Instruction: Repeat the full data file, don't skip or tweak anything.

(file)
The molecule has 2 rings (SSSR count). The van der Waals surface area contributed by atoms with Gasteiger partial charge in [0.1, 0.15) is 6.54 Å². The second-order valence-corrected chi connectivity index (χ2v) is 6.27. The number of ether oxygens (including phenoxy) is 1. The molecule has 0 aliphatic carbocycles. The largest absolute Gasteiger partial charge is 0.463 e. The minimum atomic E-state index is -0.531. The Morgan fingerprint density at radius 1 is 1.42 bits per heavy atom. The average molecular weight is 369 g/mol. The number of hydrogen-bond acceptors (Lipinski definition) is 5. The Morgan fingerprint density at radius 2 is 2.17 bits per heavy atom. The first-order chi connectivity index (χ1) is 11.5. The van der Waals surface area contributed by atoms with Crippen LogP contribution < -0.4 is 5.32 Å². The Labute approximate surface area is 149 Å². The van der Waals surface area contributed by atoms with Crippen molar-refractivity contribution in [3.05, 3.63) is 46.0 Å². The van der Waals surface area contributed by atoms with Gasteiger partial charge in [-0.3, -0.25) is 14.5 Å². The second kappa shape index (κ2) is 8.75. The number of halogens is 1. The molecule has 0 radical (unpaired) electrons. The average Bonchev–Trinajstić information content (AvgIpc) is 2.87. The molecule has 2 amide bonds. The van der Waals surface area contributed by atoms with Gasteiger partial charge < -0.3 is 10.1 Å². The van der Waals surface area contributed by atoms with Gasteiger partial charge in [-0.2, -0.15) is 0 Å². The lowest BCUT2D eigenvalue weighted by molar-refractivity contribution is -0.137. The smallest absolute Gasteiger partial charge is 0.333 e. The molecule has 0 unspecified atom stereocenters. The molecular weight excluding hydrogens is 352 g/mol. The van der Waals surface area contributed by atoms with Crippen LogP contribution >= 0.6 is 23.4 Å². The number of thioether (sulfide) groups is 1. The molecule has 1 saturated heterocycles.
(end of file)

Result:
The molecule has 2 rings (SSSR count). The van der Waals surface area contributed by atoms with Gasteiger partial charge in [0.1, 0.15) is 6.54 Å². The second-order valence-corrected chi connectivity index (χ2v) is 6.27. The number of ether oxygens (including phenoxy) is 1. The molecule has 0 aliphatic carbocycles. The largest absolute Gasteiger partial charge is 0.463 e. The minimum atomic E-state index is -0.531. The Morgan fingerprint density at radius 1 is 1.42 bits per heavy atom. The average molecular weight is 369 g/mol. The number of hydrogen-bond acceptors (Lipinski definition) is 5. The Morgan fingerprint density at radius 2 is 2.17 bits per heavy atom. The first-order chi connectivity index (χ1) is 11.5. The van der Waals surface area contributed by atoms with Crippen LogP contribution < -0.4 is 5.32 Å². The Labute approximate surface area is 149 Å². The van der Waals surface area contributed by atoms with Crippen molar-refractivity contribution in [3.05, 3.63) is 46.0 Å². The van der Waals surface area contributed by atoms with Gasteiger partial charge in [-0.3, -0.25) is 14.5 Å². The second kappa shape index (κ2) is 8.75. The number of halogens is 1. The molecule has 0 radical (unpaired) electrons. The average Bonchev–Trinajstić information content (AvgIpc) is 2.87. The molecule has 2 amide bonds. The van der Waals surface area contributed by atoms with Gasteiger partial charge < -0.3 is 10.1 Å². The van der Waals surface area contributed by atoms with Gasteiger partial charge in [-0.2, -0.15) is 0 Å². The lowest BCUT2D eigenvalue weighted by molar-refractivity contribution is -0.137. The smallest absolute Gasteiger partial charge is 0.333 e. The molecule has 0 unspecified atom stereocenters. The molecular weight excluding hydrogens is 352 g/mol. The van der Waals surface area contributed by atoms with Crippen LogP contribution >= 0.6 is 23.4 Å². The number of thioether (sulfide) groups is 1. The molecule has 1 saturated heterocycles.